The Fast and the Furious (2001)
, , , , , , ,
107 min.
Release Date
fast and the furious

Gearheads and racecar aficionados maintain a fondness for speed and sleek-looking automobiles. It doesn’t matter that those things generally come brains-not-included since there’s little intellectual appeal in the raw pleasure of cars. They’re about emotions—the thrills and escape and weightlessness they provide. They consume attention and money, as they’re built upon and improved, providing a culture of testosterone-injected nerds with their own brand of fanaticism, which in turn has spurned a subgenre of movies. The same can be said for Trekkies and comic book devotees. The Fast and the Furious, a mind-numbingly generic flick about criminal street racers, represents this culture of enthusiasts as nothing short of bad-to-the-bone men obsessing over their sports cars if only to size them up against the competition. Almost as homoerotic as a locker room measure-off, the vague discussions about “turbo” and “nitrus” propel the technical jargon, setting up a world where Autotrader subscription holders will feel right at home.

Essentially a rip-off of Point Break, the plot involves an undercover cop, Brian O’Conner (Paul Walker, using his omnipresent surfer-dude voice). O’Conner attempts to find the criminals responsible for a rash of semi-truck robberies by penetrating Los Angeles’ underground street racing scene. His target is Dominic Toretto (Vin Diesel), the leader of a too-cool-for-school racing gang. Toretto’s band of glorified thieves drives about in Honda Civics, synchronizing their cars in shapes like arrows and such, causing us to wonder when they practice their choreography.

Racing scenes enhanced by computerized special effects make the ensuing film, wrought with numerous uninvolving chases and head-to-head competitions, implausible and silly. Thinking of the realism and excitement of pictures like Grand Prix and Ronin makes one readily condemn a movie like The Fast and the Furious, which doesn’t bother trying for realism when the ease of CGI exists. However, Hollywood has seen too many stunt driver accidents, so bravado driving sequences are more often than not a thing of the past.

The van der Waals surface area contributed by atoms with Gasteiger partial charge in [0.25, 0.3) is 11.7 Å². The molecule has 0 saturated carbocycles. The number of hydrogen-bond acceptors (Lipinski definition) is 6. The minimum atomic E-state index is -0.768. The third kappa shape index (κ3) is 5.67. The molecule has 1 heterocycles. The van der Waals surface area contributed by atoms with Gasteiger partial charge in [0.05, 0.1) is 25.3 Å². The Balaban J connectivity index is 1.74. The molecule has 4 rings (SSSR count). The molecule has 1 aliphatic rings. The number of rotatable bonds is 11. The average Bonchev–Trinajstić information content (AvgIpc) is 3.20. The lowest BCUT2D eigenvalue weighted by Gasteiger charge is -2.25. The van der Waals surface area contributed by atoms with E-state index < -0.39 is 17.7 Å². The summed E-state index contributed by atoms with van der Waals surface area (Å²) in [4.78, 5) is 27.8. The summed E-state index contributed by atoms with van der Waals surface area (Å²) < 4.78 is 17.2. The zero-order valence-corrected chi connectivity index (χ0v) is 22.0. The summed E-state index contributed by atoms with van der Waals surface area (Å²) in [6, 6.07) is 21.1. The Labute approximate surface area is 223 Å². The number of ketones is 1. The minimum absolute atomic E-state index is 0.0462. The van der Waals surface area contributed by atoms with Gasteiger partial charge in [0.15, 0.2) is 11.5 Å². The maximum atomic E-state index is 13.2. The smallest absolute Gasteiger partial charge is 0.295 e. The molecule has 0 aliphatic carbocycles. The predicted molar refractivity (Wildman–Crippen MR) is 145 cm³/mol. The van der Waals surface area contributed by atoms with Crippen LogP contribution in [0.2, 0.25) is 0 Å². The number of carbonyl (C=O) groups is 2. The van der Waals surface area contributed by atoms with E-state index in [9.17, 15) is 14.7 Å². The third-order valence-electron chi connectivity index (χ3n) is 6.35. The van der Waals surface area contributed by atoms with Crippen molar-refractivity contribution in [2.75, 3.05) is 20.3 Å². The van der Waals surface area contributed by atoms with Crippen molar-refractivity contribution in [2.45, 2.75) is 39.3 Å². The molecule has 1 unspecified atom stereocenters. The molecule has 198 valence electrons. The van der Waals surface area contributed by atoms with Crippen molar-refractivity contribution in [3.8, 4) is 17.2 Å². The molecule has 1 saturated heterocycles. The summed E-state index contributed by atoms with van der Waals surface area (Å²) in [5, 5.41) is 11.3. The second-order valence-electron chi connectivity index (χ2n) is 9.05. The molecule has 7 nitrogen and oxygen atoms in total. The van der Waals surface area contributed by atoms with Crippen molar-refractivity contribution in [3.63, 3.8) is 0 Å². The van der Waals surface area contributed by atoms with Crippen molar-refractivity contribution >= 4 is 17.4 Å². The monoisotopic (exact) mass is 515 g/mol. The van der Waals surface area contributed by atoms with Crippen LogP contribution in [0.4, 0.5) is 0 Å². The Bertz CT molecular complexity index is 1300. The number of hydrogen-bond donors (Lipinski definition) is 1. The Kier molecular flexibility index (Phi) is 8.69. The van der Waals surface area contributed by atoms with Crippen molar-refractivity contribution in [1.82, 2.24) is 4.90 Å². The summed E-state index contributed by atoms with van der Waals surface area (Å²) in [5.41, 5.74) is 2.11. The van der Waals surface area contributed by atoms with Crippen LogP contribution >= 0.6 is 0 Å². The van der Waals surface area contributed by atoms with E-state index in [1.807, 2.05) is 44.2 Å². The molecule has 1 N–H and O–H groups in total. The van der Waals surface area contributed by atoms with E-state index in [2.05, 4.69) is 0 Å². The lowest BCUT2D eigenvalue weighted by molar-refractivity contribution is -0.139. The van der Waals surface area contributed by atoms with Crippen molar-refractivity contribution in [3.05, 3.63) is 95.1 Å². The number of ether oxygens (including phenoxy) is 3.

Forced to watch the dumb expression on Walker’s face, we endure as the story unfolds. O’Conner falls for Toretto’s sister (Jordana Brewster) and questions his allegiance to the LAPD. Soon O’Conner and Toretto are best of pals, causing us to consider why crime bosses always illogically befriend the undercover cop in movies. There’s lots of talk about Race Wars, but the movie never follows through with an elaborate racing tournament. Instead, the drippy yarn about cops and crooks proceeds as planned, complete with its saw-it-coming-from-a-mile-away ending.

Written by more names than I care to list within this review, it’s the type of movie where the cops drink “iced decaf cappuccino,” and the motorbrains guzzle down beer and the occasional Snapple. Trashy babes dripping with oil are around every corner, presenting their cleavage, or as much as the PG-13 rating will allow. And the colorful, decked-out foreign cars receive more mouth-watering gazes from car aficionados in the audience than the women, who seem like mere garnish to the vehicular main course.

With a mundane story and adrenaline rushes that peter out before they begin, The Fast and the Furious best appeals to preteens and hardcore car junkies. Shot without a single exciting racing scene throughout, director Rob Cohen’s film feeds his audience junk food from a recipe of high-speed cars, decorative women, and lame action. Cohen’s cast is populated by an endless list of brick walls, each more robotic in their acting than the last. And his approach to style is loud and raucous but hardly lives up to the title.

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